Python Object-Oriented Python Inheritance Multiple Superclasses

Philip Schultz
Philip Schultz
11,322 Points

"What are those class attributes for?"

Hello Everyone, I posted a different question regarding this code on stackoverflow and someone brought this question to my attention and I didn't know how to answer it . I was hoping someone can explain to me why Keenth decided to declare the sneaky and agile variables on the class level and in the init parameters.

Here is his question "Which raises another point: What are those class attributes for? If you wanted them to provide default values, you've already got default values on the initializer parameters for that, so they're useless.

If you wanted them to provide values during initialization, then they're potentially wrong, so they're worse than useless. If you need to have a self.sneaky before calling Character.init, the way to do that is simple: just move self.sneaky = sneaky up before the super() call.

In fact, that's one of the strengths of Python's "explicit super" model. In some languages, like C++, constructors are always called automatically, whether from inside out or outside in. Python forcing you to do it explicitly is less convenient, and harder to get wrong—but it means you can choose to do your setup either before or after the base class gets its chance (or, of course, a little of each), which is sometimes useful."

here is the code in question

class Character:
    def __init__(self, name="", **kwargs):
        if not name:
            raise ValueError("'name' is required")
        self.name = name

        for key, value in kwargs.items():
            setattr(self, key, value)


class Agile:
    agile = True

    def __init__(self, agile=True, *args, **kwargs):
        super().__init__(*args, **kwargs)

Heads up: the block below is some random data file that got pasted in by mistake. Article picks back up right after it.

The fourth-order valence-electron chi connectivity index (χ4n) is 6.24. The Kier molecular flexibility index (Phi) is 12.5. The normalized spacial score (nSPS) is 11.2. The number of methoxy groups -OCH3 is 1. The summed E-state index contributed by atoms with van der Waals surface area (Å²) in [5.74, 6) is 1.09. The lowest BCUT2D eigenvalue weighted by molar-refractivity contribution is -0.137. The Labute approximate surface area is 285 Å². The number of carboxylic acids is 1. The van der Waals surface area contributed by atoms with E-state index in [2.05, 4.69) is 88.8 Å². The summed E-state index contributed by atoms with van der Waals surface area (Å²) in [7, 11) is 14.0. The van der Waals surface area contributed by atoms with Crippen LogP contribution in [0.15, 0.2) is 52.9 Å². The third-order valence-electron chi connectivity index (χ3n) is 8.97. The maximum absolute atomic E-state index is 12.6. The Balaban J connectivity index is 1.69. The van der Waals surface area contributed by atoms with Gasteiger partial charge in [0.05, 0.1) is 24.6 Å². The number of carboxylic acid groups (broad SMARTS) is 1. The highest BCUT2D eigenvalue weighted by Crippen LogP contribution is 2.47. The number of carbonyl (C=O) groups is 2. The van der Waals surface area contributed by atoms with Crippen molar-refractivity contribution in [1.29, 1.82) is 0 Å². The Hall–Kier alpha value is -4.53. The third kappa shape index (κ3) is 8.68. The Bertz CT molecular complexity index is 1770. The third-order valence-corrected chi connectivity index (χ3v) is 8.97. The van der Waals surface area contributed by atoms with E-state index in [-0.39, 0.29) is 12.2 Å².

self.agile = agile


class Sneaky:
    sneaky = True

    def __init__(self, sneaky=True, *args, **kwargs):
        super().__init__(*args, **kwargs)
        self.sneaky = sneaky


class Thief(Agile, Sneaky, Character):
    def pickpocket(self):
    return self.sneaky and bool(random.randint(0, 1))


parker = Thief(name="Parker", sneaky=False)

If you are interested here is the original post. https://stackoverflow.com/questions/52013570/how-mro-super-works-in-python

Thanks,

Jay Reyes
Jay Reyes
Python Web Development Techdegree Student 15,935 Points

yeah I'm also wondering the point of agile = True and sneaky = True when we set their default values inside of the init

1 Answer

Jeff Muday
MOD
Jeff Muday
Treehouse Moderator 23,698 Points

I agree that the design choice is confusing. The video is not prescriptive, but descriptive. The design he shows is not suggesting best practice, but that one can override default values of an object via reassignment in the init. Furthermore, the order of inheritance is significant. It gets more complex as you go on by adding the additional concept of setters and getters.

The overarching point of the video is to demonstrate inheritance and multiple inheritance. In addition, it illustrates what can be done via MRO (multiple resolution order). The ORDER of inheritance is significant as to what the child object inherits.

You're going to see MRO when you study intermediate Django ORM (object relational mapper) and Class-based views that leverage "mixins."

https://www.python.org/download/releases/2.3/mro/

lenielson sousa
lenielson sousa
2,739 Points

The design choice is really confusing, I am having such a hard time understanding this topic, but the number of questions in each topic, I would say a lot of students are having the same issue. Too bad, since it is a solid foundation that everyone needs to become a good developer.